Mortgage Holders Gain $1.2 Trillion in 1Q Tappable Equity

The least-affordable housing market in nearly two decades provides at least one windfall—the average home has gained nearly 9 percent in value since just the start of 2022, with homeowners gaining more than $1.2 trillion in equity in the first quarter, said Black Knight, Jacksonville, Fla.

The company’s Mortgage Monitor Report noted though the annual rate of appreciation cooled slightly (19.9% in April vs. an upwardly revised 20.4% for March), rising home prices and interest rates have made for the worst affordability since July 2006. The monthly principal and interest payment on the average-priced home with 20% down is nearly $600 (+44%) more than it was at the start of the year and $865 (+79%) more than before the pandemic. As of May 19, with 30-year mortgage rates at 5.25%, the share of median income required to make that P&I payment had climbed to 33.7%, just shy of the 34.1% high reached in July 2006.

Courtesy Black Knight, Jacksonville, Fla.

However, mortgage holders saw their collective tappable equity – the amount available to borrow against while retaining at least a 20% equity stake in the home – increase by $1.2 trillion in Q1 2022 alone. In total, mortgage holders gained $2.8 trillion in tappable equity over the past 12 months – a 34% increase that equates to more than $207,000 in equity available per borrower.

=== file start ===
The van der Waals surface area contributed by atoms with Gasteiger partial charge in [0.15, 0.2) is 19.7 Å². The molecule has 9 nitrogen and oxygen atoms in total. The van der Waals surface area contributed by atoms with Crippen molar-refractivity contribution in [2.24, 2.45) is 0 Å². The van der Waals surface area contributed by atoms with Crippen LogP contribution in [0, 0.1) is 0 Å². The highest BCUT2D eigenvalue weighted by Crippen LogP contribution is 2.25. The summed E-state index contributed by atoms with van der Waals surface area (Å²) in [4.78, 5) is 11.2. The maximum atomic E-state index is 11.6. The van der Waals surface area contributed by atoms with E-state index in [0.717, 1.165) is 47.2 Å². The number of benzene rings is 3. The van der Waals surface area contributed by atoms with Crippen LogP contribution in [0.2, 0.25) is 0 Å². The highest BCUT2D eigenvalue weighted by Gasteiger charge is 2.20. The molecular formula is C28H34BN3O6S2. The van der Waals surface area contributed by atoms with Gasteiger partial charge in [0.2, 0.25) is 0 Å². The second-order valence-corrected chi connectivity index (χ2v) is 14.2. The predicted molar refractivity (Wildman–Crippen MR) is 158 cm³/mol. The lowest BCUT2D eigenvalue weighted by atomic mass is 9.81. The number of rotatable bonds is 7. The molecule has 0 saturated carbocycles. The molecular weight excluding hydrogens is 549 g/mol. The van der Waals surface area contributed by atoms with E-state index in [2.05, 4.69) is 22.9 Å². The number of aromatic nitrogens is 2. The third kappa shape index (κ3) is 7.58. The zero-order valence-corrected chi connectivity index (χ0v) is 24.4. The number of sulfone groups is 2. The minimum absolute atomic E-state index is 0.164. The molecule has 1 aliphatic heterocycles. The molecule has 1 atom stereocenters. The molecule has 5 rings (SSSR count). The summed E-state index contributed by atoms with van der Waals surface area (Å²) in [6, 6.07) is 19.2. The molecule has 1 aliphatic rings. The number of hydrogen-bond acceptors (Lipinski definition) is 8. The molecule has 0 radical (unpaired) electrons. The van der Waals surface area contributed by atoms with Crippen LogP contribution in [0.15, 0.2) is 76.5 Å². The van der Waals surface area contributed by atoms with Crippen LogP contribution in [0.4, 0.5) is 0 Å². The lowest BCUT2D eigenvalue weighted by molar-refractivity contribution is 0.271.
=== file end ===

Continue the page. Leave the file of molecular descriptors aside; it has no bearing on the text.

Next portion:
“In total, American mortgage holders have more than $11 trillion in tappable equity, also a history-making total,” said Black Knight Data & Analytics President Ben Graboske. “It really is a bifurcated landscape – one that grows ever more challenging for those looking to purchase a home but is simultaneously a boon for those who already own and have seen their housing wealth rise substantially over the last couple of years. Depending upon where you stand, this could be the best or worst of all possible markets.”

The report also noted despite a rise of 27,500 from March to April, active listings remain 67% below pre-pandemic levels, with 820,000 fewer listings than would be typical at this point in most homebuying seasons. New listing volumes were up 1% from the same time last year but remained 11% below pre-pandemic levels for the month of April, suggesting that the number of homes hitting the market remains well below what would be considered “normal” levels.